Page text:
U.S. commanders have long warned that more casualties would probably result from
the increase of about 25,800 U.S. troops ordered by President Bush in January. 
The increase has placed the troops in the Baghdad region and the Sunni 
stronghold of Anbar province. These forces have been stationed since February at
small patrol bases in Baghdad neighborhoods under a counterinsurgency strategy 
intended to pacify the capital.

The 2004 spikes in American deaths resulted from major U.S. ground offensives, 
such as the November 2004 campaign to retake the Sunni stronghold of Fallujah. 
Today, the losses are occurring as large numbers of U.S. troops disperse into 
Baghdad and other areas in an effort to protect Iraqis.

Commanders credit U.S. military operations with sharply lowering civilian deaths
in Baghdad. The numbers of civilians killed and wounded as well as sectarian 
murders have all fallen roughly 50 percent in Baghdad in the 90 days ending in 
mid-May, compared with the previous three months, Simmons said, despite what 
some military officials described as a slight upturn in civilian deaths in May.

U.S. patrols and raids have also uncovered nearly 2,500 weapons caches and 
killed or captured more than 20,000 insurgents, militia members and other 
fighters nationwide since January. Among the enemy killed or captured are more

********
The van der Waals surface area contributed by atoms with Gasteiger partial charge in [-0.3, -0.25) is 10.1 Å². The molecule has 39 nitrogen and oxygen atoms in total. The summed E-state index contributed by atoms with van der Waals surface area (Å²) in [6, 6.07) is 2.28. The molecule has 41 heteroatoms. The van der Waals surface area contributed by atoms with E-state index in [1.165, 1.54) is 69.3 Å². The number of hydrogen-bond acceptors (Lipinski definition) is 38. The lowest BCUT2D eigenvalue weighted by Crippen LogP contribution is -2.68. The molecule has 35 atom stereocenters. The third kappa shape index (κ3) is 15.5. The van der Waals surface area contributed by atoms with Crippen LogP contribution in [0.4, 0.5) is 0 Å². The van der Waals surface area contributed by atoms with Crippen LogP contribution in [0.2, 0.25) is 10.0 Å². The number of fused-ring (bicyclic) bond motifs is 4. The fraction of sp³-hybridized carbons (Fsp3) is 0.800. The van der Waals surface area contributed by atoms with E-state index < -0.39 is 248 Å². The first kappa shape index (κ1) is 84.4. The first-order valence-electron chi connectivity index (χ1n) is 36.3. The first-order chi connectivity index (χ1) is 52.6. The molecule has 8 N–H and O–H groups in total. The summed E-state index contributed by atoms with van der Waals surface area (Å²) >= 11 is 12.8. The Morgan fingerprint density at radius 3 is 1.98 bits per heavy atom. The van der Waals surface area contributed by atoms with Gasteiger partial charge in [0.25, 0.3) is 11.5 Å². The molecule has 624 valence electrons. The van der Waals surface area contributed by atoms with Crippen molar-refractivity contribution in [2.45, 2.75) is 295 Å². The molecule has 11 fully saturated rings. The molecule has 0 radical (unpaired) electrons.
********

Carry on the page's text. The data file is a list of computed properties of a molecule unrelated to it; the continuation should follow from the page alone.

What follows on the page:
than 1,700 individual targets considered "high value," in what military 
officials and analysts say is an effort to eliminate leaders of enemy cells in 
hopes they cannot quickly be replaced.

"Maybe this is the bloody period when we are doing the heavy fighting to get at 
the bad actors so we can have a more peaceful future," said Michael O'Hanlon, a 
military analyst at the Brookings Institution in Washington.

But after lying low to a degree and watching U.S. tactics, fighters are now 
responding and retaliating. "In February, all sides -- including al-Qaeda in 
Iraq, Jaish al-Mahdi -- stepped back to take the measure of the surge, and by 
late April and May, they stepped forward again and are aggressively testing the 
resolve of U.S. forces," said Toby Dodge, an Iraq expert at Queen Mary College 
University of London, using the Arabic name of the Shiite Mahdi Army.

Military officials and analysts say the factors contributing to the increased 
deaths will likely not ease soon. "We are looking at a very nasty summer," Dodge

Anderson reported from Baghdad.
© 2007 The Washington Post Company